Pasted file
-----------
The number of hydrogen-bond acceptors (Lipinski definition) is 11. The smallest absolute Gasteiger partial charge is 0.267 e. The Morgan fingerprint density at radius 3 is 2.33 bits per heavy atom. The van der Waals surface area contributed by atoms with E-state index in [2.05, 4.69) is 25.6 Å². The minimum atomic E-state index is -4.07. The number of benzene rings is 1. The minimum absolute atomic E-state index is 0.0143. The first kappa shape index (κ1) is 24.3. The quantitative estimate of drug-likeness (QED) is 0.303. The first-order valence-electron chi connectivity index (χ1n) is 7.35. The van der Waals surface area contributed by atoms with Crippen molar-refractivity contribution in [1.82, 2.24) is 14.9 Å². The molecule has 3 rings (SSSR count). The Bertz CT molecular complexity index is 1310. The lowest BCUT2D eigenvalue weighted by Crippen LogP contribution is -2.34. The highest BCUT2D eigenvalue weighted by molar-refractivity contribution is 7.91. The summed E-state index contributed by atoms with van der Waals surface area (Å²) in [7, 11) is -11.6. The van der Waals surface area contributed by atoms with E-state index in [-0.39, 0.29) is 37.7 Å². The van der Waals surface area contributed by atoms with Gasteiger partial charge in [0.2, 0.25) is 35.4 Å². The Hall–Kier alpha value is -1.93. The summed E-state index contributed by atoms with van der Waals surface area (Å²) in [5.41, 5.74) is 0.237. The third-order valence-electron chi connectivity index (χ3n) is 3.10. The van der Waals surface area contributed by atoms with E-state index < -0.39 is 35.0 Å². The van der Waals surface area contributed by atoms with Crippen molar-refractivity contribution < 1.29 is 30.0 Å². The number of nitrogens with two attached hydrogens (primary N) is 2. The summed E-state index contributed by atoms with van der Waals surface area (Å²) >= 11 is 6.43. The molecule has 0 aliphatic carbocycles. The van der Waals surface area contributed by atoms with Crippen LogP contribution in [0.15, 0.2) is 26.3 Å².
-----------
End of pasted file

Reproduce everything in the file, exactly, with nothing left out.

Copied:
The number of hydrogen-bond acceptors (Lipinski definition) is 11. The smallest absolute Gasteiger partial charge is 0.267 e. The Morgan fingerprint density at radius 3 is 2.33 bits per heavy atom. The van der Waals surface area contributed by atoms with E-state index in [2.05, 4.69) is 25.6 Å². The minimum atomic E-state index is -4.07. The number of benzene rings is 1. The minimum absolute atomic E-state index is 0.0143. The first kappa shape index (κ1) is 24.3. The quantitative estimate of drug-likeness (QED) is 0.303. The first-order valence-electron chi connectivity index (χ1n) is 7.35. The van der Waals surface area contributed by atoms with Crippen molar-refractivity contribution in [1.82, 2.24) is 14.9 Å². The molecule has 3 rings (SSSR count). The Bertz CT molecular complexity index is 1310. The lowest BCUT2D eigenvalue weighted by Crippen LogP contribution is -2.34. The highest BCUT2D eigenvalue weighted by molar-refractivity contribution is 7.91. The summed E-state index contributed by atoms with van der Waals surface area (Å²) in [7, 11) is -11.6. The van der Waals surface area contributed by atoms with E-state index in [-0.39, 0.29) is 37.7 Å². The van der Waals surface area contributed by atoms with Gasteiger partial charge in [0.2, 0.25) is 35.4 Å². The Hall–Kier alpha value is -1.93. The summed E-state index contributed by atoms with van der Waals surface area (Å²) in [5.41, 5.74) is 0.237. The third-order valence-electron chi connectivity index (χ3n) is 3.10. The van der Waals surface area contributed by atoms with E-state index < -0.39 is 35.0 Å². The van der Waals surface area contributed by atoms with Crippen molar-refractivity contribution < 1.29 is 30.0 Å². The number of nitrogens with two attached hydrogens (primary N) is 2. The summed E-state index contributed by atoms with van der Waals surface area (Å²) >= 11 is 6.43. The molecule has 0 aliphatic carbocycles. The van der Waals surface area contributed by atoms with Crippen LogP contribution in [0.15, 0.2) is 26.3 Å².